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When Jews Were Funny

May 11, 2014 | by Staff

Alan Zweig’s new documentary asks: Why are Jews are funny? Answer: Because we like to kvetch.

Jews are funny because we have developed humor as a coping mechanism to deal with our years of persecution.

Jews are funny because we are outsiders.

Jews are funny because of our Talmudic tradition of questioning and arguing.

Alan Zweig’s new documentary When Jews Were Funny ads another reason to this oft asked question: Jews are funny because we like to kvetch. And according to Zweig, the days of Jewish comedians are likely behind us because the next generation of Jews has lost the ability to really complain. Zweig apparently hasn’t met my kids.

“It never made sense to me until now that complaining, which is negative, is funny.”

Alan Zweig has a host of documentary films to his credit including his 2000 film Vinyl which explores the phenomenon of record collecting; I, Curmudgeon about cantankerous people of which Zweig includes himself, Lovable about finding romance and A Hard Name about the struggles of ex-convicts to adjust to life outside of prison. But it is his most recent film, When Jews Were Funny, which he says has been reviewed at least ten times more than any of his previous films, that has garnered the most attention.

Zweig interviews a range of different comedians including Shecky Green, Shelley Berman, Howie Mandel, Mark Schiff, Gilbert Gottfreid, Bob Einstein (Super Dave Osborne) and others. In his interviews, Zweig explores a few themes, one of which is his theory that the source of Jewish humor comes from our love of kvetching.

“It never made sense to me that complaining, which is negative, is funny,” Zweig said in an interview with Jewlarious. “In the course of filmmaking people explained it to me. If you have an opinion, you are funny. If you say ‘I went to the motor vehicle office and it was a breeze,’ that’s not funny. There’s only funny in complaining. What we identify with as humor, comes from anger, complaining, self deprecation. That’s something Jews come by honestly.”

Zweig pinpoints the moment when he believes the modern Jewish comedian began his ascension. “There’s still in North America, a strain of white, stiff upper lip don’t complain mentality. Jews never had that. We never had a taboo against kvetching. Ever. When the Great Depression came along, the general public took that stiff upper lip approach. But then the Jews came along and said, ‘isn’t this horrible’, and everyone said ‘yes! Thank you for voicing what we’ve been feeling!’”

Another one of the themes Zweig explores is his thesis that the age of Jewish comedians is coming to an end. The argument goes as follows: Jews are funny because of our Jewish natures, which includes of course our love of kvetching. But if Jews assimilate, we will lose that which is unique about us and no longer be funny. In the film, Mark Breslin, owner of the Yuk Yuk’s comedy franchise said it bluntly. ”I’m frequently the only Jew in the room, and I’m the only one who cares. And that’s what’s changed. In the 30’s if my father was the only Jew in the room he’d be looking for the exit…Being Jewish is no longer a matter of survival….the essence of Jewish humor is to kvetch, to complain, and it’s not happening anymore because we don’t have to complain because we’re powerful enough to do what we want and get what we want. That’s the death of humor.”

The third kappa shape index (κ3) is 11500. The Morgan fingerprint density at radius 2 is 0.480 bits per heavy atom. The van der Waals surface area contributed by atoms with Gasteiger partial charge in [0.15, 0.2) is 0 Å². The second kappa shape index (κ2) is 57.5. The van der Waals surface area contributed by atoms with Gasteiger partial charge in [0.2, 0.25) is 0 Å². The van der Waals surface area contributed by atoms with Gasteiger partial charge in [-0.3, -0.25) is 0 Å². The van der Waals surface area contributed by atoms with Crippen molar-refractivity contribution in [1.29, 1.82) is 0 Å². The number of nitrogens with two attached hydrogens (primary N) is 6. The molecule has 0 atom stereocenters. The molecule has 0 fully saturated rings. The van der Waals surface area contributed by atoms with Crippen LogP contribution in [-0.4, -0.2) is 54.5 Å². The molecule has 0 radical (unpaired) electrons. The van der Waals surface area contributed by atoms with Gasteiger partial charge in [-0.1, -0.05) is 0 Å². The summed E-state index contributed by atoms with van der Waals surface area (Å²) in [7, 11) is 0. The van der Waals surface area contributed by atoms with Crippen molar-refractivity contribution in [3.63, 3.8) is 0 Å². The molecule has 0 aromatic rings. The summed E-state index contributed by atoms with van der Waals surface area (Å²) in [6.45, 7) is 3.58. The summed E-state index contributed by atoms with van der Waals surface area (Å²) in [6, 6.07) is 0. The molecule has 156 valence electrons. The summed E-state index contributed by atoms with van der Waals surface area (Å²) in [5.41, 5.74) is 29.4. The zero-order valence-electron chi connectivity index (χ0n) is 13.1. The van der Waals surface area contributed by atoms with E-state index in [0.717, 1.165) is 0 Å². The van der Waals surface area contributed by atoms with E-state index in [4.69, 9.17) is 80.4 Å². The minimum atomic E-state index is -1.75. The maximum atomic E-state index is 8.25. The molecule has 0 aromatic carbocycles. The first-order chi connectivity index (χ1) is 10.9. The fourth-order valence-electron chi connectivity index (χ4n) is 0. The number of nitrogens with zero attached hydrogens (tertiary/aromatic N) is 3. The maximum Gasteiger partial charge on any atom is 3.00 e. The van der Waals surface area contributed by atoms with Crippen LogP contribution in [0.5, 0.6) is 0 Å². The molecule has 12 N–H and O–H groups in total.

According to Zweig, in 30 years, there could never be another Seinfeld. “You could have a show like Seinfeld” comments Zweig, “but at some point no one will know where it comes from. My grandchildren may watch Seinfeld reruns but they won’t say that’s a bunch of Jews. Stand up is so connected to Jewish culture. But I am not sure the people practicing it in years from now will have any idea where it came from.”

Zweig’s assumption that Jews will assimilate is examined during an interesting exchange with comedian Mark Schiff (who was also interviewed on Jewlarious here). Schiff said bluntly, “If it wasn’t for the Orthodox, the religion would disappear. They keep the religion going. [Without them] we would just fit in with everyone else and it would be gone. We’d drop a little bit of this and a little of that and the next thing you know, you’re eating white bread and mayonnaise.” Zweig continues and asks Schiff, “Do you feel that Judaism defines you?” To which Schiff responds, “The older I get the more I do, absolutely. It’s my soul.” “That’s a mouthful, you have a Jewish soul?” Zweig says almost incredulously. Again Schiff responds unabashedly, “Well if you believe in a Creator, and They have given you a soul, mine is a Jewish one.”

In his interview with Jewlarious, Zweig admits that throughout his life he has struggled with the type of faith that Mark Schiff has. “When I was a kid, I thought my generation would reject religious Judaism. But I was completely wrong. Judaism is safe. The religion will always be there. The question of the film is: how deep is Jewish culture. Is it shallow like kreplach versus pierogis or is it in your blood?” For Zweig the making of the film created a realization for him and how he viewed Judaism. “All my life I thought Judaism was shallower than it is. But the Jewish culture is so deep in me it is undeniable.”

Finally, to the most important question: what would Zweig’s mother think of his film if she were alive to see it? “My mother had this thing where you don’t talk about being Jewish in front of the goyim so I think she would have been embarrassed by it. I don’t think she would have liked it.” Well there you go – a movie director’s mother who doesn’t like her own son’s films. That’s Jewish humor for you right there.

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